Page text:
In Questioning Election Data to See if It Has a Story to Tell I started to explore various ways in which we could start to search for stories in a dataset finessed out of a set of poll notices announcing the recent Isle of Wight Council elections. In this post, I’ll do a little more questioning, especially around the assentors (proposers, seconders etc) who supported each candidate, looking to see whether there are any social structures in there resulting from candidates supporting each others’ applications. The essence of what we’re doing is some simple social network analysis around the candidate/assentor network. (For an alternative route to the result, see To What Extent Do Candidates Support Each Other Redux – A One-Liner, Thirty Second Route to the Info.)
This is what we’ll be working towards:
If you want to play along, you can get the data from my IW poll notices scrape on ScraperWiki, specifically the support table.
Checking the extent to which candidates supported each other is something we could do by hand, looking down each candidate’s list of assentors for names of other candidates, but it would be a laborious job. It’s far easier(?!;-) to automate it…
When we want to compare names using a computer programme or script, the simplest approach is to do an exact string match (a string is a list of characters). Two strings match if they are exactly the same, so for example: This string is the same as This string, but not this string (they differ in their first character – upper case T in the first example as compared with lower case t in the last. We’ll be using exact string matching to identify whether a candidate has the same name as any of the assentors, so on the scraper, I did a little fiddling around with the names, in particular generating a new column that recasts the name of the candidate into the same presentation form used to identify the assentors (Firstname I. Lastname).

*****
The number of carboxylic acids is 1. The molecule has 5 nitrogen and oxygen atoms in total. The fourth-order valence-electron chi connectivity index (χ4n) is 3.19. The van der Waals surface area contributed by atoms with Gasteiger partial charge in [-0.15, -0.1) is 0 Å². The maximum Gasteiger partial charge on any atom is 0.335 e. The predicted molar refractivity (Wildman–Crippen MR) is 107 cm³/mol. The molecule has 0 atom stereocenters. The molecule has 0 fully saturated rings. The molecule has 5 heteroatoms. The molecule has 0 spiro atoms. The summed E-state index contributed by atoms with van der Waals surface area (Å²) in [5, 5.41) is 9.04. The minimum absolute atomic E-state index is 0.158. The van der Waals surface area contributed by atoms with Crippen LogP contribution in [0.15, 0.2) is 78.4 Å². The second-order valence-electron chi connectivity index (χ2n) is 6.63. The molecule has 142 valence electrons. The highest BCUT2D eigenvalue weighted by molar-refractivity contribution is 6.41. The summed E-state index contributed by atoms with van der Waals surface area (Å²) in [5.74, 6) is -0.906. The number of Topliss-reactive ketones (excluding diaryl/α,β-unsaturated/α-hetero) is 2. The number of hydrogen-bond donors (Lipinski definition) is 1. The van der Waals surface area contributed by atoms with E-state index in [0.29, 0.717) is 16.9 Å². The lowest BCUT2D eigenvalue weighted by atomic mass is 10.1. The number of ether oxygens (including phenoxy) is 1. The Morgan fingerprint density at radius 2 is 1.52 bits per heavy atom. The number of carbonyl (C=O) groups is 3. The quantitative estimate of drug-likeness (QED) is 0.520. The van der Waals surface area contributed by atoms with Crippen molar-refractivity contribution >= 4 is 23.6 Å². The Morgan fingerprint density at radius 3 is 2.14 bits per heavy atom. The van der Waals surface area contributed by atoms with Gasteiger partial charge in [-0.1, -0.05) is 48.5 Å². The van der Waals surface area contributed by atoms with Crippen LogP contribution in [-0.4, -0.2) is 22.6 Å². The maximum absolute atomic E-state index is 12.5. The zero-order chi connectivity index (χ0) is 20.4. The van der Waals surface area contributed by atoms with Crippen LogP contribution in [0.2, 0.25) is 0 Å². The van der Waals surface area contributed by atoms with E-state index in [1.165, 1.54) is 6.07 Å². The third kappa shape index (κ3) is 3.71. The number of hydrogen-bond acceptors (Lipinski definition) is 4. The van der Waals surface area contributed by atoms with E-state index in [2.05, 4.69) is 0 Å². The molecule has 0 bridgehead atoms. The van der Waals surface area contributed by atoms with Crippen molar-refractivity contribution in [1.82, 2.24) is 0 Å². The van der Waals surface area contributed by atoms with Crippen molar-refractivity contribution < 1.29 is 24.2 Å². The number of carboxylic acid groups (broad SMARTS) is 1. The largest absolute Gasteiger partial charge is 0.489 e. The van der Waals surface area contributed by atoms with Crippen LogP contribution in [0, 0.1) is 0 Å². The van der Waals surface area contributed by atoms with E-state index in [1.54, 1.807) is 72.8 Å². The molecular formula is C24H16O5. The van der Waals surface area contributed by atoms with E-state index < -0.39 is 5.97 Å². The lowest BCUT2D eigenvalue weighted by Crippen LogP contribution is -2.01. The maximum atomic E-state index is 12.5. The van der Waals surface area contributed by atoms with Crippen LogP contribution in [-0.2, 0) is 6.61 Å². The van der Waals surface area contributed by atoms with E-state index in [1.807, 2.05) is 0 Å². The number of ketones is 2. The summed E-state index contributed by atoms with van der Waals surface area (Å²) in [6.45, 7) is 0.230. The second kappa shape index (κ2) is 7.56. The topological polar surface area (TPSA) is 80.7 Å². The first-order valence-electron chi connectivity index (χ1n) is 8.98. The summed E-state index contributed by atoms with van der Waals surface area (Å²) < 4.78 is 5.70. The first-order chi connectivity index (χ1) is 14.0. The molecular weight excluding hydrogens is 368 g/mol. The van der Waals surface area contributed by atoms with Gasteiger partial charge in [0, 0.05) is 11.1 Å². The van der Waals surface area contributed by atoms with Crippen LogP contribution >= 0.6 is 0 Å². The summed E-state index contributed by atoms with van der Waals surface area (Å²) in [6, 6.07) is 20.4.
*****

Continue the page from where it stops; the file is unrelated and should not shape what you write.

We can download a CSV representation of the data from the scraper directly:
The first thing I want to explore is the extent to which candidates support other candidates to see if we can identify any political groupings. The tool I’m going to use to visualise the data is Gephi, an open-source cross-platform application (requires Java) that you can download for free from gephi.org.
To view the data in Gephi, it’s easiest if we rename a couple of columns so that Gephi can recognise relations between supporters and candidates; if we open the CSV download file in a text editor, we can rename the candinit as target and the column as Source to represent an arrow going from an assentor to a candidate, where the arrow reads something along the lines of “is a supporter of”.
Start Gephi, select Data Laboratory tab and then New Project from the File menu.
You should now see a toolbar that includes an “Import Spreadsheet option”:
Import the CSV file as such, identifying it as an Edges Table: